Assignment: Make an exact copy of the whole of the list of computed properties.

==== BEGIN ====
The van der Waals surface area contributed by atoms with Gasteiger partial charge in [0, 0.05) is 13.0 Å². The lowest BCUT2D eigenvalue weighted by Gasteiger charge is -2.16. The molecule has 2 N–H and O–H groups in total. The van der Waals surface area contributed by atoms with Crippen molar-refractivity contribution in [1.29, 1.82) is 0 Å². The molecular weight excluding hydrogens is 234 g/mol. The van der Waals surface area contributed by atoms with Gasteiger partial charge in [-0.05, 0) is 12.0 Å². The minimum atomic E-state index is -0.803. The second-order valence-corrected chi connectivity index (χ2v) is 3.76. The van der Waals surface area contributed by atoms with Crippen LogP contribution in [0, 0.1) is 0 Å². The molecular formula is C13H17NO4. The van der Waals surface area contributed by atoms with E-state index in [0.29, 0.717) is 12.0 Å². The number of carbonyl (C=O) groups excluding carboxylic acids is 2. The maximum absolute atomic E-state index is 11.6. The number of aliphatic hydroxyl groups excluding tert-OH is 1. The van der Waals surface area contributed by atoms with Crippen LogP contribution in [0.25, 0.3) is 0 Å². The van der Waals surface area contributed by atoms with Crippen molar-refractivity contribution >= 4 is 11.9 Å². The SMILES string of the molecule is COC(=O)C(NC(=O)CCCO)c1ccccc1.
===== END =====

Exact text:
The van der Waals surface area contributed by atoms with Gasteiger partial charge in [0, 0.05) is 13.0 Å². The lowest BCUT2D eigenvalue weighted by Gasteiger charge is -2.16. The molecule has 2 N–H and O–H groups in total. The van der Waals surface area contributed by atoms with Crippen molar-refractivity contribution in [1.29, 1.82) is 0 Å². The molecular weight excluding hydrogens is 234 g/mol. The van der Waals surface area contributed by atoms with Gasteiger partial charge in [-0.05, 0) is 12.0 Å². The minimum atomic E-state index is -0.803. The second-order valence-corrected chi connectivity index (χ2v) is 3.76. The van der Waals surface area contributed by atoms with Crippen LogP contribution in [0, 0.1) is 0 Å². The molecular formula is C13H17NO4. The van der Waals surface area contributed by atoms with E-state index in [0.29, 0.717) is 12.0 Å². The number of carbonyl (C=O) groups excluding carboxylic acids is 2. The maximum absolute atomic E-state index is 11.6. The number of aliphatic hydroxyl groups excluding tert-OH is 1. The van der Waals surface area contributed by atoms with Crippen LogP contribution in [0.25, 0.3) is 0 Å². The van der Waals surface area contributed by atoms with Crippen molar-refractivity contribution >= 4 is 11.9 Å². The SMILES string of the molecule is COC(=O)C(NC(=O)CCCO)c1ccccc1.